On the eJewishPhilanthropy website, the Union for Reform Judaism’s camping arm responded to The Foundation for Jewish Camp’s release of its study “Jewish Camp for Children with Disabilities and Special Needs.” Click here for the rest of the article, including the movement’s committment to put more “human and financial resources” toward special needs programming.

The Foundation for Jewish Camp released preliminary findings last week from their recent research study Jewish Camp for Children with Disabilities and Special Needs, which maps current, potential, and desired camp program opportunities for children with disabilities/special needs. The study paints an encouraging picture of the field of Jewish camping, highlighting a variety of models that successfully provide meaningful Jewish camp experiences to children with diverse needs.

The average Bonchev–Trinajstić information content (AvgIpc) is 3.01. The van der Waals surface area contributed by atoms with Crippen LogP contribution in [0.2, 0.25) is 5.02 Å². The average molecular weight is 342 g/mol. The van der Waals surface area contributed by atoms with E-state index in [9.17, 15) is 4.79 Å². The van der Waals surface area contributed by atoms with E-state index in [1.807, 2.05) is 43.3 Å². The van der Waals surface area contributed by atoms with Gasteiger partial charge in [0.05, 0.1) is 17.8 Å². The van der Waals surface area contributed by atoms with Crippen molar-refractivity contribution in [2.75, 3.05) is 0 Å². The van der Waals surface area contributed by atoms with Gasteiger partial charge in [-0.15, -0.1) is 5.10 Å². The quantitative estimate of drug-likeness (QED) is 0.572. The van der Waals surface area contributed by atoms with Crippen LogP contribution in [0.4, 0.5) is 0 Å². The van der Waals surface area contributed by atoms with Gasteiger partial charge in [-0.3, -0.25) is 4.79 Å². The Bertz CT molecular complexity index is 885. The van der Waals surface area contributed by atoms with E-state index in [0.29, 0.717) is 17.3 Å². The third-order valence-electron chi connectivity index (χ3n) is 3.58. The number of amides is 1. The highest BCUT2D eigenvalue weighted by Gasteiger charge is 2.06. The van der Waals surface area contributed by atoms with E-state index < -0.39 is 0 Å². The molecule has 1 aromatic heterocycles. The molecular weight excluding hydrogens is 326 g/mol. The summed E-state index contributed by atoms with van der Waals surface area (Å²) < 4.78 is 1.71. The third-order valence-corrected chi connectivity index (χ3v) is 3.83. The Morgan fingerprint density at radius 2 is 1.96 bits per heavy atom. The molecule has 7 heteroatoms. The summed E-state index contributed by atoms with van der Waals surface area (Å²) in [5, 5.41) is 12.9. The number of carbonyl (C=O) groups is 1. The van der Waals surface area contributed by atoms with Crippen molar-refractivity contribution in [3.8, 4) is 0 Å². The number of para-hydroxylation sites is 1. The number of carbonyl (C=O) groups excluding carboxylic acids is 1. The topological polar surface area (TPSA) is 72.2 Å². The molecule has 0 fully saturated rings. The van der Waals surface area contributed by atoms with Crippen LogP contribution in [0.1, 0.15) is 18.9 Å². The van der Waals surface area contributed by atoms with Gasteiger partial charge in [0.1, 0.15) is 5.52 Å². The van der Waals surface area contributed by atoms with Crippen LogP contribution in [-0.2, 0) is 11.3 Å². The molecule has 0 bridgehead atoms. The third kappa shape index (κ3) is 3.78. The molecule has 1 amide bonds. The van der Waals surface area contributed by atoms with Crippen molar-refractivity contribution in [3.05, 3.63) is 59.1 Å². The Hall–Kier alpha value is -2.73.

The Union for Reform Judaism (URJ) Camp and Israel Programs are committed to providing a positive Reform Jewish summer experience to all children, including those with special needs. The FJC study found that parents of children with disabilities/special needs feel strongly that providing a uniquely Jewish experience is critical; in fact, 34% of parents reported that the biggest factor in choosing a camp for their child with special needs is that it be a Jewish camp where their child can connect to their heritage and community. URJ camp programs enable all youth to have this critical Jewish growth experience. Our camps provide a diversity of inclusion support for campers with disabilities and special needs, and we are particularly proud of two unique camp experiences designed exclusively for campers with special needs: the Mitzvah Corps program at URJ Kutz Camp in Warwick, N.Y., and Camp Chazak at URJ Eisner Camp/URJ Crane Lake Camp in Great Barrington, MA.

helenatjewishweek.org; @newnormalblog